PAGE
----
Self-report evaluations of emotion. Self-report measures, where participants provide an evaluation of their emotional experience, form the most diverse yet most widely used set of assessment tools for measuring emotion (Larsen & Fredrickson, 1999). Measures range from rating scales and adjective checklists, to analog scales and real-time rating dials. Proponents of self-report measures (e.g., Baldwin, 2000) assume that participants are in a privileged position to monitor, assess, and integrate information about their own emotions, and therefore self-report measures should not be thought of as second-rate proxies for better measures. Critics of self-report measures (e.g., Schaeffer, 2000), on the other hand, argue that there are so many biases, distortions, and methodological limitations that self-reports of anything, even one's home address, are fraught with error and misinformation. Self-report measures are nevertheless the most widely used assessment tools in emotion research.
Although there are a great many self-report instruments, considerable similarities can be found among them. Here we present a few exemplars and highlight themes and issues common to self-report measures. Reviews of specific self-report instruments can be found in Larsen and Fredrickson (1999), MacKay (1980), and Stone (1995; Stone, Turkkan, Bachrach, Jobe, Kurtzman, & Cain, 2000).
An assessment strategy with a good deal of face validity is simply to ask participants to rate how they are or were feeling on a single emotion dimension. That dimension might be a global affective evaluation (e.g., How unpleasant are you feeling?) or a specific emotion (How angry do you feel?). And the response scale might be unipolar (not at all angry to extremely angry) or bipolar (unpleasant to pleasant), with response options that are Likert-type scales (e.g., 5-, 7-, or 9-point formats). Or the response might be in a checklist format, where the respondent indicates whether or not a specific emotion was experienced. Such measures are simple to construct, easily understood by participants, and brief to administer. Virtually any emotion term can anchor a scale or be put onto a checklist, making self-report indispensable for researchers targeting specific, discrete emotions, as well as those researchers using multiple items to reflect global dimensions of emotion.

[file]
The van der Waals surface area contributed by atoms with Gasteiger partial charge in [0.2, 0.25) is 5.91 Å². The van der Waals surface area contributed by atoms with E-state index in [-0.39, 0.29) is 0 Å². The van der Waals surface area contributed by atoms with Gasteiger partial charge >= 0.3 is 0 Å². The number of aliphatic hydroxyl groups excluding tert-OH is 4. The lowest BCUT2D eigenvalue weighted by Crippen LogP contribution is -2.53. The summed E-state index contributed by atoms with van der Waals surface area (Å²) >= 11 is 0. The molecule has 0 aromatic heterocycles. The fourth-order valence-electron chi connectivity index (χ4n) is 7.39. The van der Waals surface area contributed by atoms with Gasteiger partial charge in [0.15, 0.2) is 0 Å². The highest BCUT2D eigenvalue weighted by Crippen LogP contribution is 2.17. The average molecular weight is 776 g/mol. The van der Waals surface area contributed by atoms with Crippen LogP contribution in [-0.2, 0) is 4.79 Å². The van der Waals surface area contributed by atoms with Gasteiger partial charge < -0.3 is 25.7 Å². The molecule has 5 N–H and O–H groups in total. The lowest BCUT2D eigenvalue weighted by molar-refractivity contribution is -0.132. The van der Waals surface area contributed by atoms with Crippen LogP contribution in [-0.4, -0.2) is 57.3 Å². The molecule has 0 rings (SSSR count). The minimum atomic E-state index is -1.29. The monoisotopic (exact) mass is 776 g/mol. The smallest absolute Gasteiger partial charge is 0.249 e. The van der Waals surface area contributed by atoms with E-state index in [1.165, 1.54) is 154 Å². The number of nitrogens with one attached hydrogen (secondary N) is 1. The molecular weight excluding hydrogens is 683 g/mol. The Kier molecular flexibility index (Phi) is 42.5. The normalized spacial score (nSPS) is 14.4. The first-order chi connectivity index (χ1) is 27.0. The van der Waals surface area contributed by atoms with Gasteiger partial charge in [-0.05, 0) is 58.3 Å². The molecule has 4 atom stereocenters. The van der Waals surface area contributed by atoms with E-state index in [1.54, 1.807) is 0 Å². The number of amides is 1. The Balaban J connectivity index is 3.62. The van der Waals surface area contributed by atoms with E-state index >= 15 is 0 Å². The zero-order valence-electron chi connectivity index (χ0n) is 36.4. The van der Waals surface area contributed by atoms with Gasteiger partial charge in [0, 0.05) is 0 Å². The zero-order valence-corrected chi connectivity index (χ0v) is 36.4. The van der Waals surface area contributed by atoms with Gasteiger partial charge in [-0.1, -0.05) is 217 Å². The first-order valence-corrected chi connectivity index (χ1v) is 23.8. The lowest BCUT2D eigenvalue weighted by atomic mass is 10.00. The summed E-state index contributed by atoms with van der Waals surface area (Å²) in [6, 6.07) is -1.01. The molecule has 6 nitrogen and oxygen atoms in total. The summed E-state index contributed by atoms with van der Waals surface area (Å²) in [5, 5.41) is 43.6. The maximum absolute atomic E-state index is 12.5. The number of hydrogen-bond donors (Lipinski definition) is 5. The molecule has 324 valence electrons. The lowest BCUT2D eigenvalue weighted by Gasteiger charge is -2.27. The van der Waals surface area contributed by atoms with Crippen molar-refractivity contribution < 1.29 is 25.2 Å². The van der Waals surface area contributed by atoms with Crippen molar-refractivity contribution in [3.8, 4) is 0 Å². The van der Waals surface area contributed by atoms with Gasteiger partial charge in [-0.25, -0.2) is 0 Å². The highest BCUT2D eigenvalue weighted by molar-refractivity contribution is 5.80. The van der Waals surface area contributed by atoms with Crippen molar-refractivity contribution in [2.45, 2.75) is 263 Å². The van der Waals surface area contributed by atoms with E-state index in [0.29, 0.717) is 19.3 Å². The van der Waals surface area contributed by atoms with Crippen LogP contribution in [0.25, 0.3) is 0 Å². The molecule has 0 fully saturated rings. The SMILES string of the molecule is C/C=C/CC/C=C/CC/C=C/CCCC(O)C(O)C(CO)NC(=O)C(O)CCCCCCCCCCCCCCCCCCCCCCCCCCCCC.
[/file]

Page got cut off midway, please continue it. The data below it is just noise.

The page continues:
A variation on self-report is the experience sampling method, where participants make frequent reports over an extended time period. Although this method allows researchers to ask unique theoretical questions about emotion (e.g., Larsen, 1987), the measurement concerns remain mainly those associated with simple self-report. See Bolger, Davis, and Rafaeli (2003) for a review of this method.
A variation on rating scales makes the response a visual analog that presents the participant with a horizontal line separating two opposing adjectives, which lessens stereotyped responding. A related technique is to make the question itself an analog of the emotion being assessed. For example, the participant might be presented with a series of five cartoon faces, going from a neutral expression on one face to an extreme frown on another. This has the advantages of being useful with participants for whom adjectives might not be meaningful, such as very young children or participants from different language groups.
Another useful strategy in self-report is to have the participants indicate, in real time, how they are feeling by turning a dial, moving a mouse, adjusting a computer display, or in some way modifying an analog display of the emotion on which they are reporting. The general strategy across these techniques is to collect self-reports of subjective experience on a moment-by-moment basis, either online as the emotion is experienced, or retrospectively as the original episode is "replayed."